The response from Jews and secular skeptics alike is that Jesus did not, in fact, fulfill messianic prophecy, and the Gospels actually stretch and decontextualize prophecies to make Jesus seem like he fits them.

The Bible predicts the rise of Muhammad

Although the name Muhammad doesn't appear anywhere in the Bible, it's been a part of Muslim tradition since the earliest days that both Hebrew and Christian scriptures predict the rise of the great prophet of Islam. Deuteronomy 18:18, for example, proclaims that God will raise up a prophet from among the people, which Muslim scholars have long interpreted as meaning from among the people of Ishmael, the son of Abraham who's considered the ancestor of the Arab people. 

Likewise, Deuteronomy 33:2 describes God shining forth from three places: Sinai, Seir, and Mount Paran. The Muslim understanding is that Sinai refers to the advent of Moses, Seir to the rise of Jesus, and Paran — which is understood to be Mecca — to the coming of Muhammad. Similarly, the Paraclete promised in John chapter 14, understood by Christians to be the Holy Spirit that descended on the Apostles after Jesus' ascension, is interpreted by Muslims to mean a Comforter sent by God, namely Muhammad. It was believed that this Comforter would clear up the misconceptions brought on by the incomplete teachings of the Hebrew and Christian scriptures, which was, of course, to be accomplished through the Quran.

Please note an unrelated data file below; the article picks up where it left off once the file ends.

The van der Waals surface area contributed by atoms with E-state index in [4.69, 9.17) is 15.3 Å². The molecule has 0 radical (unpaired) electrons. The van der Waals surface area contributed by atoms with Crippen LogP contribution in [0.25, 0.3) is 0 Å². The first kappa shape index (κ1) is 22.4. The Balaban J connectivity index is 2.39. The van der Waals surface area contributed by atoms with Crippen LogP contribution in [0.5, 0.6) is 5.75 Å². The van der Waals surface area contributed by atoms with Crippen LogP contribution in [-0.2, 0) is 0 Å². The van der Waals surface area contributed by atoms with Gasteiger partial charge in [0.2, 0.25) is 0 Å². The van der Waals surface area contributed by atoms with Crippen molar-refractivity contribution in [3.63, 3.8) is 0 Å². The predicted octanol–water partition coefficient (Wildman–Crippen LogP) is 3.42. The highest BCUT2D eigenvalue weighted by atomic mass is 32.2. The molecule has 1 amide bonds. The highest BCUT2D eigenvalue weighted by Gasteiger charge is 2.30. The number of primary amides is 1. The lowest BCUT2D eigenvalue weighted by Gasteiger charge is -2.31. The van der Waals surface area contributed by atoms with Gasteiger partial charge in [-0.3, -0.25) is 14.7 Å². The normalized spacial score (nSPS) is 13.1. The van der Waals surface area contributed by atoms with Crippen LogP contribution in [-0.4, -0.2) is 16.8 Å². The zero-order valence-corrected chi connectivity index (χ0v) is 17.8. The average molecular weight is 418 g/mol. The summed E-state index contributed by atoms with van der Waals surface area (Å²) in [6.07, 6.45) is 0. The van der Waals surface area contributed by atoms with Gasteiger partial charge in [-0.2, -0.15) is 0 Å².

The flip side of this is that some medieval and early modern Christians interpreted Muhammad as being prophesied by the Bible, too ... as one of the Antichrists promised in the Epistles of John.

Revelation predicts RFID chips and the EU

What would a list of biblical prophecies be without a discussion of the mysterious and much vaunted Apocalypse of John, better known as the Book of Revelation? The terrifying visions of angels, dragons, beasts, and horsemen have captivated imaginations for centuries, and as some Christians interpret the book as a prophecy of the end times, many have sought evidence of the modern world in the apocalyptic visions of John of Patmos, including signs of modern technology that they can use to prove that the end of the world is coming.